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Boots! Once again...

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  • Boots! Once again...

    So, it looks like I'll be working for ODF this summer. Not guaranteed, but the lady in charge of the hiring process was very delighted to see that I was a medic.

    Anyway, I'm trying to figure out what boots to get so I can start breaking them in now. My attention for the time being is being drawn towards the danner fire line and the danner 10" uninsulated super rainforest (I have a pair of acadias for duty boots and so I'm slightly biased towards Danner). Has anyone had experience with either boot? I would rather not spend more than 300 for a pair of boots. Obviously, I need a boot that won't fail on me and will be comfortable enough to keep me going all day, but to get a boot close to $400 (whites boots) for probably just one season of wildland firefighting seems just not worth it.
    -Josh Brehm


  • #2
    One idea is to check out the factory seconds of WESCO (I can't get a direct url to link to, so this will get you closer without having to search it out) You need to look at the firestormer and the job master. The firestormer is a jobmaster but with the fire and oil resistant sole or kevlar laces a standard feature.

    I have been using Wesco's for close to 20 years now, and never had a problem. The other manufactuers may have the same type of deal.... I'm not interested enough to look at them (it ain't broke, so don't need to fix )
    Last edited by RxFire; 03-16-2008, 02:27 AM.
    Stopping controlled burning DOES NOT stop the burning, only the control!


    • #3
      A BIA Agency we have an IA agreement with wear Danner boots. If you are comfortable with the fit of the Danners, they will work for you.

      I would stay with the Flashpoint 10" or QUARRY LOGGER GTX over the Super Rain Forest 10''. I prefer a boot with more heel. My back and legs feels better when I wear boots with more heel.

      Good luck on getting the job and stay safe.



      • #4
        I've been wearing the Rain Forest as a uniform and wildland boot for years. No complaints. Check out Danner's factory outlet at 127th and Airport Way the next time you're in PDX.



        • #5
          I have fought wildland fires for about 5 years now and I got a pair of danners my first year, Tillamook which is now the fireline, I really enjoyed them. But at the time I was using a bad boot grease and they didnt last more than 3 years. I went back and bought a pair of fireline and I found out that it was more than just the name that they changed. They went cheap and started using glue on the soles and a lower quality leather that broke down quicker and I now use a really good boot grease, Ill be lucky if I can get one more year out of them. If all your using them for is just one season of firefighting then they wouldnt be a bad way to go but if this is something you might look into for a few years, look into something that is built to last.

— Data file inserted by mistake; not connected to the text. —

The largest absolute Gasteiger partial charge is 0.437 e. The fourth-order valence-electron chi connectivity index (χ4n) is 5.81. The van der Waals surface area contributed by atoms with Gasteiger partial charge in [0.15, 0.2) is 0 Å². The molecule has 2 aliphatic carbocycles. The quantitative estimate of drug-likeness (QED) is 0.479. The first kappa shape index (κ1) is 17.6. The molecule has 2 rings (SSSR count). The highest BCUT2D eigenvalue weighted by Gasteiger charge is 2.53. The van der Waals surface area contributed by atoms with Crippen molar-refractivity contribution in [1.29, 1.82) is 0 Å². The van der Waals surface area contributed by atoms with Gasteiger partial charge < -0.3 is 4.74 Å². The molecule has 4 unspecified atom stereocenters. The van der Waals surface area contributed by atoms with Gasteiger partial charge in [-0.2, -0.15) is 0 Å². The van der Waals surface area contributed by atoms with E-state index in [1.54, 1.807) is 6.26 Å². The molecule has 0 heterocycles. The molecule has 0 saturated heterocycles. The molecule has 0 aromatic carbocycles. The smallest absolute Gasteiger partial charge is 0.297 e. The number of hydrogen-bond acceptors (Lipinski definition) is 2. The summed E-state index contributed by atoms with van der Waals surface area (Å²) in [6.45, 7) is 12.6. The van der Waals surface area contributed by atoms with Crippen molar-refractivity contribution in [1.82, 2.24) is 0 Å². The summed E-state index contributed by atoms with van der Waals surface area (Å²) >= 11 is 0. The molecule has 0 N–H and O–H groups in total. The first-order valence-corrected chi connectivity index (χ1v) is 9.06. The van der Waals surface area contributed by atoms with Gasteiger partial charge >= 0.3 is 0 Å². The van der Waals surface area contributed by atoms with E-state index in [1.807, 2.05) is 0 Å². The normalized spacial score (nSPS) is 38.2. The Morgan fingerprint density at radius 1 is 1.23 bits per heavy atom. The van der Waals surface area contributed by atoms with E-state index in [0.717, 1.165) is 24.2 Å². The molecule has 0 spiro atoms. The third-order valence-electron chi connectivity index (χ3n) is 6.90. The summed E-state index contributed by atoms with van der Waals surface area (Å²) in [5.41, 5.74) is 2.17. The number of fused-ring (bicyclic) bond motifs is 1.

• #6
            So this is my first year and I am trying to also look into which boots to go with. The two that I have narrowed my search down to would have to be The Danner's: Tillamook http://www.hoffmanboots.com/ProductI...ctid=TILLAMOOK

            or the 10" Nick's Forester

            I guess if anyone could give me some good direction on both of these boots that would be much appreciated. I have read what was above about the danners and has anyone else had this issue. I have a pair of danner station boots and im very satisfied with them.


            • #7
              Having just posted a lengthy response earlier, I recommend LaSportiva's Glacier. The one thing that I left out of my other post is that you need to check with your agency first to make sure they don't have there own regulations. Prior to that I wore Nick's and they worked great. I liked them up until I tried Sportivas, they provide a little more ankle support for me.
              Just because you've always done it that way doesn't mean it's not incredibly stupid.


              • #8
                I agree that Danner has strong power on the market . I have Danner Men?s Super Rain Forest .The leather over leather triple stitch down construction of these boots creates a wider platform to increase stability. Superior traction provides ample grip in both wet and dry conditions, plus a slip-resistant Vibram sole provides confidence in slick conditions where one is prone to fall.Particularly, these boots are great for those who work outdoors, such as firefighters, police, field technicians, and loggers as they are designed to withstand harsh terrain. These are American made work boots through, and through, for this reason, they proudly display ?made in the USA? on their attached tags
                Here is a comprehensive list of ?the best 5 lightweight and best 10 steel toe boots in the market. Click to read reviews of our best work boots for men!


                • #9
                  I have a pair of Redwing Loggermax wildland boots. They’re not too bad. They took forever to break in but are pretty comfortable now. For the price, though, I wish I’d have just spent another $150 and bought Nick’s or White’s. I don’t see these boots lasting more than a couple of fire seasons, but I may be wrong.
                  That said, a couple of the guys I work with bought the hiker style wildland boots from either Danner or Thorougood. They seemed to like them and they take very little break in. Still about $300, though.


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